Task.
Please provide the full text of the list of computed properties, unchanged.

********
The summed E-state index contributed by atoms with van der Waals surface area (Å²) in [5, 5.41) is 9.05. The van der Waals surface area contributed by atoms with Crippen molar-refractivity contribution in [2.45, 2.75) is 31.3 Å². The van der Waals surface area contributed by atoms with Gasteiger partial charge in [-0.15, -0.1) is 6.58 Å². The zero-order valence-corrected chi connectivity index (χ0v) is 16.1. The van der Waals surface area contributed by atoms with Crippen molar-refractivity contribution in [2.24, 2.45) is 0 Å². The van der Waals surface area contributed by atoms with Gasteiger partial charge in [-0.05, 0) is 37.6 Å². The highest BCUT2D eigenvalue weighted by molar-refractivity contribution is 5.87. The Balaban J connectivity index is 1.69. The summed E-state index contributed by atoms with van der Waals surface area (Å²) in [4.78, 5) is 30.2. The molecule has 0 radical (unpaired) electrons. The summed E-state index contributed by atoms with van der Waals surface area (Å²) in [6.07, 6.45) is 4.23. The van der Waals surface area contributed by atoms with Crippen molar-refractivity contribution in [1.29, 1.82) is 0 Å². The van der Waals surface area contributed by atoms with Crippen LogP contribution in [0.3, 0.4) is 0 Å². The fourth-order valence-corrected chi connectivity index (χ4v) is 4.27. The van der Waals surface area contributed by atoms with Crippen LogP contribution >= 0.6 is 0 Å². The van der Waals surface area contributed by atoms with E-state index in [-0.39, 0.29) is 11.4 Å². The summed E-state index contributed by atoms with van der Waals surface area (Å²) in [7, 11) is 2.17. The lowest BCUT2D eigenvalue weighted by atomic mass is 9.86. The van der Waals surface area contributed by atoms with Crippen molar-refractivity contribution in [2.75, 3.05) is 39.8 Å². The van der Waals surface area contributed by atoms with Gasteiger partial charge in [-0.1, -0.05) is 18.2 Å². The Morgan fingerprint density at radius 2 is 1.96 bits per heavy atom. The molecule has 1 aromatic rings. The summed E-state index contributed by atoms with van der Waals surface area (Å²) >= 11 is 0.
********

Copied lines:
The summed E-state index contributed by atoms with van der Waals surface area (Å²) in [5, 5.41) is 9.05. The van der Waals surface area contributed by atoms with Crippen molar-refractivity contribution in [2.45, 2.75) is 31.3 Å². The van der Waals surface area contributed by atoms with Gasteiger partial charge in [-0.15, -0.1) is 6.58 Å². The zero-order valence-corrected chi connectivity index (χ0v) is 16.1. The van der Waals surface area contributed by atoms with Crippen molar-refractivity contribution in [2.24, 2.45) is 0 Å². The van der Waals surface area contributed by atoms with Gasteiger partial charge in [-0.05, 0) is 37.6 Å². The highest BCUT2D eigenvalue weighted by molar-refractivity contribution is 5.87. The Balaban J connectivity index is 1.69. The summed E-state index contributed by atoms with van der Waals surface area (Å²) in [4.78, 5) is 30.2. The molecule has 0 radical (unpaired) electrons. The summed E-state index contributed by atoms with van der Waals surface area (Å²) in [6.07, 6.45) is 4.23. The van der Waals surface area contributed by atoms with Crippen molar-refractivity contribution in [1.29, 1.82) is 0 Å². The van der Waals surface area contributed by atoms with Crippen LogP contribution in [0.3, 0.4) is 0 Å². The fourth-order valence-corrected chi connectivity index (χ4v) is 4.27. The van der Waals surface area contributed by atoms with Crippen LogP contribution >= 0.6 is 0 Å². The van der Waals surface area contributed by atoms with E-state index in [-0.39, 0.29) is 11.4 Å². The summed E-state index contributed by atoms with van der Waals surface area (Å²) in [7, 11) is 2.17. The lowest BCUT2D eigenvalue weighted by atomic mass is 9.86. The van der Waals surface area contributed by atoms with Crippen molar-refractivity contribution in [2.75, 3.05) is 39.8 Å². The van der Waals surface area contributed by atoms with Gasteiger partial charge in [-0.1, -0.05) is 18.2 Å². The Morgan fingerprint density at radius 2 is 1.96 bits per heavy atom. The molecule has 1 aromatic rings. The summed E-state index contributed by atoms with van der Waals surface area (Å²) >= 11 is 0.